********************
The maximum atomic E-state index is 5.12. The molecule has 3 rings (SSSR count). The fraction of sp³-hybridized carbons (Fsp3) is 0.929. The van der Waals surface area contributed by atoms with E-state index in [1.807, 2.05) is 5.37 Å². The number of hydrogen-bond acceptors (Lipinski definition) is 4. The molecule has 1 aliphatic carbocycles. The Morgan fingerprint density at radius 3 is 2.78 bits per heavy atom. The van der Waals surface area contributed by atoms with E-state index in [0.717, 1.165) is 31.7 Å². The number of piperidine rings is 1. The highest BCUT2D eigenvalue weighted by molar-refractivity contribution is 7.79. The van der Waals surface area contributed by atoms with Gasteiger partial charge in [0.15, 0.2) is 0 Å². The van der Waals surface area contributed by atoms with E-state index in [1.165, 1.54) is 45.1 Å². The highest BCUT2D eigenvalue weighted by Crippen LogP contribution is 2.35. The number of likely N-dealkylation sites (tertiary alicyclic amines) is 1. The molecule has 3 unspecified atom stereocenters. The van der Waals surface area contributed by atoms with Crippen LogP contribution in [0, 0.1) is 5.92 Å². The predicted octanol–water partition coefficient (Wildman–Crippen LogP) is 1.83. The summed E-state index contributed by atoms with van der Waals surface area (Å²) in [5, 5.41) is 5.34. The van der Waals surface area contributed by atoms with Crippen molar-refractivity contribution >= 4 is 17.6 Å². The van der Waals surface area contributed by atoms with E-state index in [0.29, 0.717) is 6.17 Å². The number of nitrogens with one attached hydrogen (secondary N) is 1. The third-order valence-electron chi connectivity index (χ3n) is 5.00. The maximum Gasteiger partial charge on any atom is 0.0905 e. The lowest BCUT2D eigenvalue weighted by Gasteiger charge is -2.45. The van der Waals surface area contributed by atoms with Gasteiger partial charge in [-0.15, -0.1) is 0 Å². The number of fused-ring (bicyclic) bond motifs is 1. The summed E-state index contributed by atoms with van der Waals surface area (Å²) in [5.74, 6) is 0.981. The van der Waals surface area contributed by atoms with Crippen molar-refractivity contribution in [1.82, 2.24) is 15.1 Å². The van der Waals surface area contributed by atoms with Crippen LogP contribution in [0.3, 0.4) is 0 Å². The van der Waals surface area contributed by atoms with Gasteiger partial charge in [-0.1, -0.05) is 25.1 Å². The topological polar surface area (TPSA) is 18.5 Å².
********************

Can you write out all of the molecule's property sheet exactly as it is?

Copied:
The maximum atomic E-state index is 5.12. The molecule has 3 rings (SSSR count). The fraction of sp³-hybridized carbons (Fsp3) is 0.929. The van der Waals surface area contributed by atoms with E-state index in [1.807, 2.05) is 5.37 Å². The number of hydrogen-bond acceptors (Lipinski definition) is 4. The molecule has 1 aliphatic carbocycles. The Morgan fingerprint density at radius 3 is 2.78 bits per heavy atom. The van der Waals surface area contributed by atoms with E-state index in [0.717, 1.165) is 31.7 Å². The number of piperidine rings is 1. The highest BCUT2D eigenvalue weighted by molar-refractivity contribution is 7.79. The van der Waals surface area contributed by atoms with Gasteiger partial charge in [0.15, 0.2) is 0 Å². The van der Waals surface area contributed by atoms with E-state index in [1.165, 1.54) is 45.1 Å². The highest BCUT2D eigenvalue weighted by Crippen LogP contribution is 2.35. The number of likely N-dealkylation sites (tertiary alicyclic amines) is 1. The molecule has 3 unspecified atom stereocenters. The van der Waals surface area contributed by atoms with Crippen LogP contribution in [0, 0.1) is 5.92 Å². The predicted octanol–water partition coefficient (Wildman–Crippen LogP) is 1.83. The summed E-state index contributed by atoms with van der Waals surface area (Å²) in [5, 5.41) is 5.34. The van der Waals surface area contributed by atoms with Crippen molar-refractivity contribution >= 4 is 17.6 Å². The van der Waals surface area contributed by atoms with E-state index in [0.29, 0.717) is 6.17 Å². The number of nitrogens with one attached hydrogen (secondary N) is 1. The third-order valence-electron chi connectivity index (χ3n) is 5.00. The maximum Gasteiger partial charge on any atom is 0.0905 e. The lowest BCUT2D eigenvalue weighted by Gasteiger charge is -2.45. The van der Waals surface area contributed by atoms with Gasteiger partial charge in [-0.15, -0.1) is 0 Å². The number of fused-ring (bicyclic) bond motifs is 1. The summed E-state index contributed by atoms with van der Waals surface area (Å²) in [5.74, 6) is 0.981. The van der Waals surface area contributed by atoms with Crippen molar-refractivity contribution in [1.82, 2.24) is 15.1 Å². The van der Waals surface area contributed by atoms with Crippen LogP contribution in [0.3, 0.4) is 0 Å². The van der Waals surface area contributed by atoms with Gasteiger partial charge in [-0.1, -0.05) is 25.1 Å². The topological polar surface area (TPSA) is 18.5 Å².